A Smoking Prevention Interactive Experience (ASPIRE) is a free, bilingual, online curriculum, fully aligned with National Education Standards, as well as with 21st Century Skills, that helps middle and high school teens learn to be tobacco free while explaining the dangers of tobacco and nicotine use.
The program is evidence-based and tackles the full range of traditional and emerging products such as e-cigs, hookah, JUUL and synthetic marijuana. Assessments are imbedded and gauge users’ knowledge before and after exposure to the curriculum.
- Students can earn a certificate of completion upon finishing the program. Click on “Student Log In” to begin.
- Teachers/Administrators can see students’ progress by logging in to the Admin site.
- Healthcare providers can refer teen patients to this engaging tobacco/nicotine resource.
- Anyone can see what ASPIRE offers to fit their needs by clicking on “ASPIRE Select.”
- User support is provided.
healthy, tobacco-free future.
Access the new ASPIRE 2.0
The new ASPIRE includes new and emerging products such as e-cigs, hookah and synthetic marijuana.
ASPIRE Texas Educators' Summit 2019
DeBakey High School students Julian Ruger, Farooq Siddiqui and Tabitha Pravinkumar.
DeBakey High School Health Science teacher Ms. Dunlap is sharing her students’ experience with ASPIRE.
The ASPIRE team hosted the Texas Educators' Summit to share ASPIRE achievements and to appreciate our devoted ASPIRE heroes.
Salma Marani, Ms. Pierre (the Village High School internship coordinator), Dr. Karen Calabro, and the Goli family.
Dr. Dunnington and Dr. Prokhorov. Special thanks to our wonderful keynote speaker, Dr. Joel Dunnington, a world famous tobacco-control activist.
Dr. Dunnington and Dr. Calabro in the Art Gallery discussing the best students' work inspired by ASPIRE.
Farooq Siddiqui and Julian Ruger by Farooq’s award winning poster.
The ASPIRE team hosted the Texas Educators’ Summit on May 30, 2019. ASPIRE achievements were shared among educators, students and parents as we showed our appreciation for our ASPIRE heroes. The Art Gallery, in observance of World No Tobacco Day, was also featured in the MD Anderson Park Donor Wall. This event highlighted students’ ‘tobacco-free generation’ art work inspired by the ASPIRE Program. We would like to thank everyone who attended the event.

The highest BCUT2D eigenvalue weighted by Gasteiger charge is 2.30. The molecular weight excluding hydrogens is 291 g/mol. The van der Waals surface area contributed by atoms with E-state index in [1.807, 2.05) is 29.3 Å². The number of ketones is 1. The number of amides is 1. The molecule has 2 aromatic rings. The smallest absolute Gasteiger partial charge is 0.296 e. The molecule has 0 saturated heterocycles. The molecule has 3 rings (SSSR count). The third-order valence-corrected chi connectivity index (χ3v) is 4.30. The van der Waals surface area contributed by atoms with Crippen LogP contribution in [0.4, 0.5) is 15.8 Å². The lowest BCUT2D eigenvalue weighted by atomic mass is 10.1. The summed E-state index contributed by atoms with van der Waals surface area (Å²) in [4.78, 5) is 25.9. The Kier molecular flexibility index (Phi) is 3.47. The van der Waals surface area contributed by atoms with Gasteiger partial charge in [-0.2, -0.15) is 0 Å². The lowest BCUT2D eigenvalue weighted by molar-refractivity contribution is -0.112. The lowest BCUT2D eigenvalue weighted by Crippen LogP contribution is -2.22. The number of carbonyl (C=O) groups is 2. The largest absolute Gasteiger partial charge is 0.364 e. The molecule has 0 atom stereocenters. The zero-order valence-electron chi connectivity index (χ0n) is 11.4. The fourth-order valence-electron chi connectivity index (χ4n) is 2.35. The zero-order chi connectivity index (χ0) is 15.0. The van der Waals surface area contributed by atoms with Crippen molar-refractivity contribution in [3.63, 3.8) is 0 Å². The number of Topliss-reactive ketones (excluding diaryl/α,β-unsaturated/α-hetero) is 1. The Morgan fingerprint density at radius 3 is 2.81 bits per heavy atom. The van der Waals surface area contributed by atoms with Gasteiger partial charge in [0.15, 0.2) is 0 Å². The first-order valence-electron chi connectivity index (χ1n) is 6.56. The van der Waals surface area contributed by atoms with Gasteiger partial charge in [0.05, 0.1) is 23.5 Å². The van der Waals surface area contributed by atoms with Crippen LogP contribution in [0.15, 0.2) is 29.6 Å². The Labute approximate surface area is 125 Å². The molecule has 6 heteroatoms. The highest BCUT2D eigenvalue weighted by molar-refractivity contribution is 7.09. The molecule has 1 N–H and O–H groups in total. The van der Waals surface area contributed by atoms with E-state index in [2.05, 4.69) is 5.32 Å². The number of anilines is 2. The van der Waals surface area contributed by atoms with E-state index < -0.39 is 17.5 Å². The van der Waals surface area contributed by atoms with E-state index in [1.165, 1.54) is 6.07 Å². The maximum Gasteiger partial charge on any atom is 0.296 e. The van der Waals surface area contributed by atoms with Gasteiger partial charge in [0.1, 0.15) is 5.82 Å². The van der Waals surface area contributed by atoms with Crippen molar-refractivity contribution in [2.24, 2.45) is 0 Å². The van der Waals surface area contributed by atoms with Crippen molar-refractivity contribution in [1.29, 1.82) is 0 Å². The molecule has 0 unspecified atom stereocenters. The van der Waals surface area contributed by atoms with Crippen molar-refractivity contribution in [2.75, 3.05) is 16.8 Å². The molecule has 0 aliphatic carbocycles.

MD Anderson and HISD Partnership
MD Anderson and HISD partner for youth tobacco prevention program
The University of Texas MD Anderson Cancer Center and the Houston Independent School District (HISD) have reached a first-of-its-kind agreement to provide access to an evidence-based, youth-oriented tobacco prevention and cessation program for all 100,000 HISD middle and high school students.
The ASPIRE program helps fight vaping in Arizona schools
“The increasing number of teens vaping is one reason Banner MD Anderson Cancer Center partnered with several Arizona schools to teach kids about the affects of tobacco and vaping.”
Read the complete azfamily.com article and watch the video.
St. Louis schools adopt the ASPIRE program
“This year, the Hancock Place School District in south St. Louis County adopted the anti-smoking program Aspire, created by the MD Anderson Cancer Center at The University of Texas.”
Read the complete U.S. News article.
MD Anderson's Dr. Alex Prokhorov praises the SB21 bill
“Senate Bill 21 is a roaring victory for our state’s efforts to keep young people healthy and away from substances that harm them. We have joined almost half the states of the U.S. in fighting this cancer-causing habit.”
Read the complete Daily Texan article.
ASPIRE educates Arizona youth about the hazards of smoking
The ASPIRE program was recently launched in middle schools and high schools in Mohave County, Arizona. The Mohave Valley Daily News describes the program as a way to end generational smoking habits.
“Nearly a quarter of adults in Mohave County smoke cigarettes, and this habit in families tends to become generational,” said Susan Williams, coordinator of Tobacco Use and Chronic Disease Prevention Program in the Mohave County Department of Public Health. “The ASPIRE program is an important opportunity to educate youth on the hazards of tobacco use and help encourage Mohave County students to become a tobacco-free generation.”
Read the complete Mohave Valley Daily News article.
This website is based on the school curriculum called ASPIRE (A Smoking Prevention Interactive Experience) developed by MD Anderson Cancer Center with assistance from The University of Texas Health Science Center at Houston. Funding has been provided by the National Cancer Institute, the George & Barbara Bush Endowment for Innovative Cancer Research and Tobacco Settlement Funds. ASPIRE has been thoroughly reviewed and included in the NCI's RTIPs database as an evidence-based program as well as being endorsed by SAMHSA and the Cochrane Review.